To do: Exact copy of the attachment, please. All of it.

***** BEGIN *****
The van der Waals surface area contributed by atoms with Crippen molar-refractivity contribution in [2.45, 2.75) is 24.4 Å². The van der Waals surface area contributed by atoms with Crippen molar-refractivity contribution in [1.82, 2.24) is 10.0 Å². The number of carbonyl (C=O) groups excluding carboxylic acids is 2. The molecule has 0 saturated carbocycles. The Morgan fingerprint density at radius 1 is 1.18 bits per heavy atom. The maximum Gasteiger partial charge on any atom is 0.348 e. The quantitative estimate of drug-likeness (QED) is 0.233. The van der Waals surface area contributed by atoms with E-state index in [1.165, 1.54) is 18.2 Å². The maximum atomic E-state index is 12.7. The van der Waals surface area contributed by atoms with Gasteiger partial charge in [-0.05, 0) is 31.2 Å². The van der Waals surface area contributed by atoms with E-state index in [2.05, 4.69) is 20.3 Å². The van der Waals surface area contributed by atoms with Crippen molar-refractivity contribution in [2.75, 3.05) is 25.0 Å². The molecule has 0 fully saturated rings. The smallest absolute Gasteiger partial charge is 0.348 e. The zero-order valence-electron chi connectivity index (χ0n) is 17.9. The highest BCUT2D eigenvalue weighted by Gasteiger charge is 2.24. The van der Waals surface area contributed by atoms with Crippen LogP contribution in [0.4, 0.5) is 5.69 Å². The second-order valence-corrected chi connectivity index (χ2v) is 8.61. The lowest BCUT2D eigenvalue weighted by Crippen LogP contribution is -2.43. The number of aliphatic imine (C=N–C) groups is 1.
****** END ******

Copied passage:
The van der Waals surface area contributed by atoms with Crippen molar-refractivity contribution in [2.45, 2.75) is 24.4 Å². The van der Waals surface area contributed by atoms with Crippen molar-refractivity contribution in [1.82, 2.24) is 10.0 Å². The number of carbonyl (C=O) groups excluding carboxylic acids is 2. The molecule has 0 saturated carbocycles. The Morgan fingerprint density at radius 1 is 1.18 bits per heavy atom. The maximum Gasteiger partial charge on any atom is 0.348 e. The quantitative estimate of drug-likeness (QED) is 0.233. The van der Waals surface area contributed by atoms with E-state index in [1.165, 1.54) is 18.2 Å². The maximum atomic E-state index is 12.7. The van der Waals surface area contributed by atoms with Gasteiger partial charge in [-0.05, 0) is 31.2 Å². The van der Waals surface area contributed by atoms with E-state index in [2.05, 4.69) is 20.3 Å². The van der Waals surface area contributed by atoms with Crippen molar-refractivity contribution in [2.75, 3.05) is 25.0 Å². The molecule has 0 fully saturated rings. The smallest absolute Gasteiger partial charge is 0.348 e. The zero-order valence-electron chi connectivity index (χ0n) is 17.9. The highest BCUT2D eigenvalue weighted by Gasteiger charge is 2.24. The van der Waals surface area contributed by atoms with Crippen LogP contribution in [0.4, 0.5) is 5.69 Å². The second-order valence-corrected chi connectivity index (χ2v) is 8.61. The lowest BCUT2D eigenvalue weighted by Crippen LogP contribution is -2.43. The number of aliphatic imine (C=N–C) groups is 1.